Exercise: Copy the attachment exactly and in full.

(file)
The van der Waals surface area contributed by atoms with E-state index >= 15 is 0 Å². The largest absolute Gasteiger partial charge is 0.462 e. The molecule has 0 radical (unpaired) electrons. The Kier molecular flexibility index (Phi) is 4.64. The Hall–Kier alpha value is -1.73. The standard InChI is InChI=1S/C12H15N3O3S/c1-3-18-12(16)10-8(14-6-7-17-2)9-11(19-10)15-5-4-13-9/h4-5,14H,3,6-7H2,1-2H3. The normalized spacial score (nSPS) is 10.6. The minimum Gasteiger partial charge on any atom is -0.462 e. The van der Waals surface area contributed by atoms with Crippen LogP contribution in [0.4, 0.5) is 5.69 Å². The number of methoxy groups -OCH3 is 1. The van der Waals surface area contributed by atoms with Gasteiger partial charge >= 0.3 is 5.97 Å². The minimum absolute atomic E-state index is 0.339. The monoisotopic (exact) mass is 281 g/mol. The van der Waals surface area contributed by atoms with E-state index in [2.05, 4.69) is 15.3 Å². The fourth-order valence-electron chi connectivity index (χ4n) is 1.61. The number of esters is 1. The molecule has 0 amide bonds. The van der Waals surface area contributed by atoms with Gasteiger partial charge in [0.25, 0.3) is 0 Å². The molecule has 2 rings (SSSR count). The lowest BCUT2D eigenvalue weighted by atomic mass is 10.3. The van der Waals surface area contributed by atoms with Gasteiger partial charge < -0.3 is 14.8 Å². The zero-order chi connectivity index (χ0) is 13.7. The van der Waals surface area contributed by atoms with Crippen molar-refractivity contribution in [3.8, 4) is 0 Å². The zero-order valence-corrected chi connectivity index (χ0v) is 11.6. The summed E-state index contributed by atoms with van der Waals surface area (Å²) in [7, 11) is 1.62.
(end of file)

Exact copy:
The van der Waals surface area contributed by atoms with E-state index >= 15 is 0 Å². The largest absolute Gasteiger partial charge is 0.462 e. The molecule has 0 radical (unpaired) electrons. The Kier molecular flexibility index (Phi) is 4.64. The Hall–Kier alpha value is -1.73. The standard InChI is InChI=1S/C12H15N3O3S/c1-3-18-12(16)10-8(14-6-7-17-2)9-11(19-10)15-5-4-13-9/h4-5,14H,3,6-7H2,1-2H3. The normalized spacial score (nSPS) is 10.6. The minimum Gasteiger partial charge on any atom is -0.462 e. The van der Waals surface area contributed by atoms with Crippen LogP contribution in [0.4, 0.5) is 5.69 Å². The number of methoxy groups -OCH3 is 1. The van der Waals surface area contributed by atoms with Gasteiger partial charge >= 0.3 is 5.97 Å². The minimum absolute atomic E-state index is 0.339. The monoisotopic (exact) mass is 281 g/mol. The van der Waals surface area contributed by atoms with E-state index in [2.05, 4.69) is 15.3 Å². The fourth-order valence-electron chi connectivity index (χ4n) is 1.61. The number of esters is 1. The molecule has 0 amide bonds. The van der Waals surface area contributed by atoms with Gasteiger partial charge in [0.25, 0.3) is 0 Å². The molecule has 2 rings (SSSR count). The lowest BCUT2D eigenvalue weighted by atomic mass is 10.3. The van der Waals surface area contributed by atoms with Gasteiger partial charge < -0.3 is 14.8 Å². The zero-order chi connectivity index (χ0) is 13.7. The van der Waals surface area contributed by atoms with Crippen molar-refractivity contribution in [3.8, 4) is 0 Å². The zero-order valence-corrected chi connectivity index (χ0v) is 11.6. The summed E-state index contributed by atoms with van der Waals surface area (Å²) in [7, 11) is 1.62.